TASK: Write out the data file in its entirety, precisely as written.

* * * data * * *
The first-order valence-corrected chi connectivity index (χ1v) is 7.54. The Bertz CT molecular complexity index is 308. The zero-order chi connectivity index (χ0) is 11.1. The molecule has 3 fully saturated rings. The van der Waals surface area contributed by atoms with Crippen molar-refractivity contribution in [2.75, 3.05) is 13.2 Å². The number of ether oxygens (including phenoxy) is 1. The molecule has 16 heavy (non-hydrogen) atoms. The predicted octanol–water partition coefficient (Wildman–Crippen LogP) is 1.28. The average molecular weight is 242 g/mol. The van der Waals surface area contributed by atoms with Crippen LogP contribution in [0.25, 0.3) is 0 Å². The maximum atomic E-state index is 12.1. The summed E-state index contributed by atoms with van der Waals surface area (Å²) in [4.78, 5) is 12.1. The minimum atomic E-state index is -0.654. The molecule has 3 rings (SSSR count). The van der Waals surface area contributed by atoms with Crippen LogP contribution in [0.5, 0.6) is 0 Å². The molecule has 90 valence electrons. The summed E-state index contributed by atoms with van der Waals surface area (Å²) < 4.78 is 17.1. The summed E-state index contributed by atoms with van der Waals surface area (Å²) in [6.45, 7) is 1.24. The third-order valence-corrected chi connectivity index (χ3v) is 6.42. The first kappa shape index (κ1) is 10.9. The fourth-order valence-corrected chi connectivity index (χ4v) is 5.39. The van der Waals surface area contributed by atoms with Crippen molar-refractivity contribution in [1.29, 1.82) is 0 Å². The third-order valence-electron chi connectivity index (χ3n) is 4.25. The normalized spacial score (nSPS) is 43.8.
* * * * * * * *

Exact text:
The first-order valence-corrected chi connectivity index (χ1v) is 7.54. The Bertz CT molecular complexity index is 308. The zero-order chi connectivity index (χ0) is 11.1. The molecule has 3 fully saturated rings. The van der Waals surface area contributed by atoms with Crippen molar-refractivity contribution in [2.75, 3.05) is 13.2 Å². The number of ether oxygens (including phenoxy) is 1. The molecule has 16 heavy (non-hydrogen) atoms. The predicted octanol–water partition coefficient (Wildman–Crippen LogP) is 1.28. The average molecular weight is 242 g/mol. The van der Waals surface area contributed by atoms with Crippen LogP contribution in [0.25, 0.3) is 0 Å². The maximum atomic E-state index is 12.1. The summed E-state index contributed by atoms with van der Waals surface area (Å²) in [4.78, 5) is 12.1. The minimum atomic E-state index is -0.654. The molecule has 3 rings (SSSR count). The van der Waals surface area contributed by atoms with Crippen LogP contribution in [0.5, 0.6) is 0 Å². The molecule has 90 valence electrons. The summed E-state index contributed by atoms with van der Waals surface area (Å²) < 4.78 is 17.1. The summed E-state index contributed by atoms with van der Waals surface area (Å²) in [6.45, 7) is 1.24. The third-order valence-corrected chi connectivity index (χ3v) is 6.42. The first kappa shape index (κ1) is 10.9. The fourth-order valence-corrected chi connectivity index (χ4v) is 5.39. The van der Waals surface area contributed by atoms with Crippen molar-refractivity contribution in [1.29, 1.82) is 0 Å². The third-order valence-electron chi connectivity index (χ3n) is 4.25. The normalized spacial score (nSPS) is 43.8.